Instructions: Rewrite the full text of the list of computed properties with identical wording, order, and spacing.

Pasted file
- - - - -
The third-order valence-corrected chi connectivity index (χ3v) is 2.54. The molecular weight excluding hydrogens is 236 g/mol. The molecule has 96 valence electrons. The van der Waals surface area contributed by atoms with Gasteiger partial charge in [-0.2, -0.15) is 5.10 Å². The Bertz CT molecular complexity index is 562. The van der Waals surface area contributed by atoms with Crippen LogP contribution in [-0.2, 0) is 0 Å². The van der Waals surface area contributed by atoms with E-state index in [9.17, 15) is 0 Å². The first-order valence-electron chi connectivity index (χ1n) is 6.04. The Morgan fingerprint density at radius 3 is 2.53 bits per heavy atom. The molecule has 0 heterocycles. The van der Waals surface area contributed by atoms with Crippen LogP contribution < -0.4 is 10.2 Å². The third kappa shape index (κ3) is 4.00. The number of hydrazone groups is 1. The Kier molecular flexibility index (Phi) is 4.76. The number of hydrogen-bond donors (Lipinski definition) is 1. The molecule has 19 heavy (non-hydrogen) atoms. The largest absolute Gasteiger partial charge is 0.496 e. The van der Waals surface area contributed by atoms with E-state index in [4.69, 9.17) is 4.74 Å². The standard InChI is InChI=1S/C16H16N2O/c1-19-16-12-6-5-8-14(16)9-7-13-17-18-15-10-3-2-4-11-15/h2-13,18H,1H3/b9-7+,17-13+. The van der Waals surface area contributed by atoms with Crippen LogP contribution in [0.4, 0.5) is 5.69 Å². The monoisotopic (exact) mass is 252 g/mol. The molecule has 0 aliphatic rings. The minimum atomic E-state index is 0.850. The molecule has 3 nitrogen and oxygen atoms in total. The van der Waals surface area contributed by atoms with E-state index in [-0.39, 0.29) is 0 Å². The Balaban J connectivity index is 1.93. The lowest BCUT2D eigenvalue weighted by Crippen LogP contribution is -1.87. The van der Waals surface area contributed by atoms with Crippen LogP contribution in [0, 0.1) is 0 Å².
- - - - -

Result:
The third-order valence-corrected chi connectivity index (χ3v) is 2.54. The molecular weight excluding hydrogens is 236 g/mol. The molecule has 96 valence electrons. The van der Waals surface area contributed by atoms with Gasteiger partial charge in [-0.2, -0.15) is 5.10 Å². The Bertz CT molecular complexity index is 562. The van der Waals surface area contributed by atoms with Crippen LogP contribution in [-0.2, 0) is 0 Å². The van der Waals surface area contributed by atoms with E-state index in [9.17, 15) is 0 Å². The first-order valence-electron chi connectivity index (χ1n) is 6.04. The Morgan fingerprint density at radius 3 is 2.53 bits per heavy atom. The molecule has 0 heterocycles. The van der Waals surface area contributed by atoms with Crippen LogP contribution < -0.4 is 10.2 Å². The third kappa shape index (κ3) is 4.00. The number of hydrazone groups is 1. The Kier molecular flexibility index (Phi) is 4.76. The number of hydrogen-bond donors (Lipinski definition) is 1. The molecule has 19 heavy (non-hydrogen) atoms. The largest absolute Gasteiger partial charge is 0.496 e. The van der Waals surface area contributed by atoms with E-state index in [4.69, 9.17) is 4.74 Å². The standard InChI is InChI=1S/C16H16N2O/c1-19-16-12-6-5-8-14(16)9-7-13-17-18-15-10-3-2-4-11-15/h2-13,18H,1H3/b9-7+,17-13+. The van der Waals surface area contributed by atoms with Crippen LogP contribution in [0.4, 0.5) is 5.69 Å². The monoisotopic (exact) mass is 252 g/mol. The molecule has 0 aliphatic rings. The minimum atomic E-state index is 0.850. The molecule has 3 nitrogen and oxygen atoms in total. The van der Waals surface area contributed by atoms with E-state index in [-0.39, 0.29) is 0 Å². The Balaban J connectivity index is 1.93. The lowest BCUT2D eigenvalue weighted by Crippen LogP contribution is -1.87. The van der Waals surface area contributed by atoms with Crippen LogP contribution in [0, 0.1) is 0 Å².